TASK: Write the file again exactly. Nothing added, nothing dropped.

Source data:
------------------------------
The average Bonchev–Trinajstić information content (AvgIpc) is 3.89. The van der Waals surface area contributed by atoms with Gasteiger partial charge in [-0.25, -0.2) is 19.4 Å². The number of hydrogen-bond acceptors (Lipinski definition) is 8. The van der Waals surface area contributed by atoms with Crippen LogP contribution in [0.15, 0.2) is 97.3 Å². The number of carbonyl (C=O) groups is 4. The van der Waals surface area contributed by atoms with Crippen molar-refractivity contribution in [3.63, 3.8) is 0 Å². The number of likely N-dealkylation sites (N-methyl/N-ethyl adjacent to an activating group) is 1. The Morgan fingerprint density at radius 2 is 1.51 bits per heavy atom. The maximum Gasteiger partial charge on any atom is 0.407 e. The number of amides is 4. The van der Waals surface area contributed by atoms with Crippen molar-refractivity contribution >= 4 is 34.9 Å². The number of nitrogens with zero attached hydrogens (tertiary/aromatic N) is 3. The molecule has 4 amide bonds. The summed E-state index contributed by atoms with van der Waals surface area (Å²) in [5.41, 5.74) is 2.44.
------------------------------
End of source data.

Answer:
The average Bonchev–Trinajstić information content (AvgIpc) is 3.89. The van der Waals surface area contributed by atoms with Gasteiger partial charge in [-0.25, -0.2) is 19.4 Å². The number of hydrogen-bond acceptors (Lipinski definition) is 8. The van der Waals surface area contributed by atoms with Crippen LogP contribution in [0.15, 0.2) is 97.3 Å². The number of carbonyl (C=O) groups is 4. The van der Waals surface area contributed by atoms with Crippen molar-refractivity contribution in [3.63, 3.8) is 0 Å². The number of likely N-dealkylation sites (N-methyl/N-ethyl adjacent to an activating group) is 1. The Morgan fingerprint density at radius 2 is 1.51 bits per heavy atom. The maximum Gasteiger partial charge on any atom is 0.407 e. The number of amides is 4. The van der Waals surface area contributed by atoms with Crippen molar-refractivity contribution >= 4 is 34.9 Å². The number of nitrogens with zero attached hydrogens (tertiary/aromatic N) is 3. The molecule has 4 amide bonds. The summed E-state index contributed by atoms with van der Waals surface area (Å²) in [5.41, 5.74) is 2.44.